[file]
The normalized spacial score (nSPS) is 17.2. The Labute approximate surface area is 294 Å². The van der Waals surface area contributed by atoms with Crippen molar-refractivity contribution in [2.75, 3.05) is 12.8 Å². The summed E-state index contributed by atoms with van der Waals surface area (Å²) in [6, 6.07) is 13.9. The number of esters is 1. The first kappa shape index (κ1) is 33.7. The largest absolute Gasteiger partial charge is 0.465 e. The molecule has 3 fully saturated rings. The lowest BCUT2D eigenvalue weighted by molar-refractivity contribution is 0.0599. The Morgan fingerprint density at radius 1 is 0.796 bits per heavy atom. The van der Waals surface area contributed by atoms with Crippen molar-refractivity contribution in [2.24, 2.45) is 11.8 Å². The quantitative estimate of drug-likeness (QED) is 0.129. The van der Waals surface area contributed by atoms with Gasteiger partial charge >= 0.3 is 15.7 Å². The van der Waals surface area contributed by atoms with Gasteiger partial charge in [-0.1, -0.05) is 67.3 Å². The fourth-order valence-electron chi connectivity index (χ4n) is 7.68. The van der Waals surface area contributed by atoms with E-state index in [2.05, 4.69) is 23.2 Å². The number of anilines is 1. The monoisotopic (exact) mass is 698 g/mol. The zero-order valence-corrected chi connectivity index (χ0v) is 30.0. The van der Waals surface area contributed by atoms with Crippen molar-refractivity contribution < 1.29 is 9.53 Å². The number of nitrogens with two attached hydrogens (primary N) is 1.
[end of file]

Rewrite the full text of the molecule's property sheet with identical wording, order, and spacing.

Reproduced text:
The normalized spacial score (nSPS) is 17.2. The Labute approximate surface area is 294 Å². The van der Waals surface area contributed by atoms with Crippen molar-refractivity contribution in [2.75, 3.05) is 12.8 Å². The summed E-state index contributed by atoms with van der Waals surface area (Å²) in [6, 6.07) is 13.9. The number of esters is 1. The first kappa shape index (κ1) is 33.7. The largest absolute Gasteiger partial charge is 0.465 e. The molecule has 3 fully saturated rings. The lowest BCUT2D eigenvalue weighted by molar-refractivity contribution is 0.0599. The Morgan fingerprint density at radius 1 is 0.796 bits per heavy atom. The van der Waals surface area contributed by atoms with Crippen molar-refractivity contribution in [2.24, 2.45) is 11.8 Å². The quantitative estimate of drug-likeness (QED) is 0.129. The van der Waals surface area contributed by atoms with Gasteiger partial charge >= 0.3 is 15.7 Å². The van der Waals surface area contributed by atoms with Gasteiger partial charge in [-0.1, -0.05) is 67.3 Å². The fourth-order valence-electron chi connectivity index (χ4n) is 7.68. The van der Waals surface area contributed by atoms with E-state index in [2.05, 4.69) is 23.2 Å². The number of anilines is 1. The monoisotopic (exact) mass is 698 g/mol. The zero-order valence-corrected chi connectivity index (χ0v) is 30.0. The van der Waals surface area contributed by atoms with Crippen molar-refractivity contribution < 1.29 is 9.53 Å². The number of nitrogens with two attached hydrogens (primary N) is 1.